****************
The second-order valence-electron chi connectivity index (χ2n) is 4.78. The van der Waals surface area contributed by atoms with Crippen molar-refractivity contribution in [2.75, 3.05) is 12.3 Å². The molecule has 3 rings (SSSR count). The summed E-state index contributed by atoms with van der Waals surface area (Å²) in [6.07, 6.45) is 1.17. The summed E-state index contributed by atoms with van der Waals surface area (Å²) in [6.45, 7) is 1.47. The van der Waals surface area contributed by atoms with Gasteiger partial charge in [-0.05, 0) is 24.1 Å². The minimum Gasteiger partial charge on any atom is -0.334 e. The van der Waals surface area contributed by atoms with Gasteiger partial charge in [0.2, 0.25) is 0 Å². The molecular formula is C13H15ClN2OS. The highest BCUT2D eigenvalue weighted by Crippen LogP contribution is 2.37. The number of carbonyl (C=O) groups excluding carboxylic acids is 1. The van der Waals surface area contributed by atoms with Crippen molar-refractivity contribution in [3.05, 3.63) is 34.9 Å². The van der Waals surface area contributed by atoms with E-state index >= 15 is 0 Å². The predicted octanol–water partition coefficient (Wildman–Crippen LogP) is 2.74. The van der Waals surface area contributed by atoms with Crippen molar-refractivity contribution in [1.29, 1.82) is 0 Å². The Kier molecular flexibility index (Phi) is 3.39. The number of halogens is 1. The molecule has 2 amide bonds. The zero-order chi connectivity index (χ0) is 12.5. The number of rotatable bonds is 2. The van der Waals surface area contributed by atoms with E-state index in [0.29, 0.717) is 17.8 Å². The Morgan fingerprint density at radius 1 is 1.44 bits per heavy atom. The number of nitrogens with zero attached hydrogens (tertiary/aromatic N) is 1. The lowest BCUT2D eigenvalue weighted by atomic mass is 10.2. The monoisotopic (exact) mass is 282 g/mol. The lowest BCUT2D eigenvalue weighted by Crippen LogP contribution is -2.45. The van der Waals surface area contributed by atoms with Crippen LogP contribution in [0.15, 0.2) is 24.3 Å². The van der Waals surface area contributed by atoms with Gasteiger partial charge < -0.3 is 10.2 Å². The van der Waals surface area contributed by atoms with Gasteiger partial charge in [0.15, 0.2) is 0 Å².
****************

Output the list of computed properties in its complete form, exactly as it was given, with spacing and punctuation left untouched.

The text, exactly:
The second-order valence-electron chi connectivity index (χ2n) is 4.78. The van der Waals surface area contributed by atoms with Crippen molar-refractivity contribution in [2.75, 3.05) is 12.3 Å². The molecule has 3 rings (SSSR count). The summed E-state index contributed by atoms with van der Waals surface area (Å²) in [6.07, 6.45) is 1.17. The summed E-state index contributed by atoms with van der Waals surface area (Å²) in [6.45, 7) is 1.47. The van der Waals surface area contributed by atoms with Gasteiger partial charge in [-0.05, 0) is 24.1 Å². The minimum Gasteiger partial charge on any atom is -0.334 e. The van der Waals surface area contributed by atoms with Gasteiger partial charge in [0.2, 0.25) is 0 Å². The molecular formula is C13H15ClN2OS. The highest BCUT2D eigenvalue weighted by Crippen LogP contribution is 2.37. The number of carbonyl (C=O) groups excluding carboxylic acids is 1. The van der Waals surface area contributed by atoms with Crippen molar-refractivity contribution in [3.05, 3.63) is 34.9 Å². The van der Waals surface area contributed by atoms with E-state index >= 15 is 0 Å². The predicted octanol–water partition coefficient (Wildman–Crippen LogP) is 2.74. The van der Waals surface area contributed by atoms with Crippen molar-refractivity contribution in [1.29, 1.82) is 0 Å². The Kier molecular flexibility index (Phi) is 3.39. The number of halogens is 1. The molecule has 2 amide bonds. The zero-order chi connectivity index (χ0) is 12.5. The number of rotatable bonds is 2. The van der Waals surface area contributed by atoms with E-state index in [0.29, 0.717) is 17.8 Å². The Morgan fingerprint density at radius 1 is 1.44 bits per heavy atom. The number of nitrogens with zero attached hydrogens (tertiary/aromatic N) is 1. The lowest BCUT2D eigenvalue weighted by atomic mass is 10.2. The monoisotopic (exact) mass is 282 g/mol. The lowest BCUT2D eigenvalue weighted by Crippen LogP contribution is -2.45. The van der Waals surface area contributed by atoms with Crippen LogP contribution in [0.15, 0.2) is 24.3 Å². The van der Waals surface area contributed by atoms with Gasteiger partial charge < -0.3 is 10.2 Å². The van der Waals surface area contributed by atoms with Gasteiger partial charge in [0.15, 0.2) is 0 Å².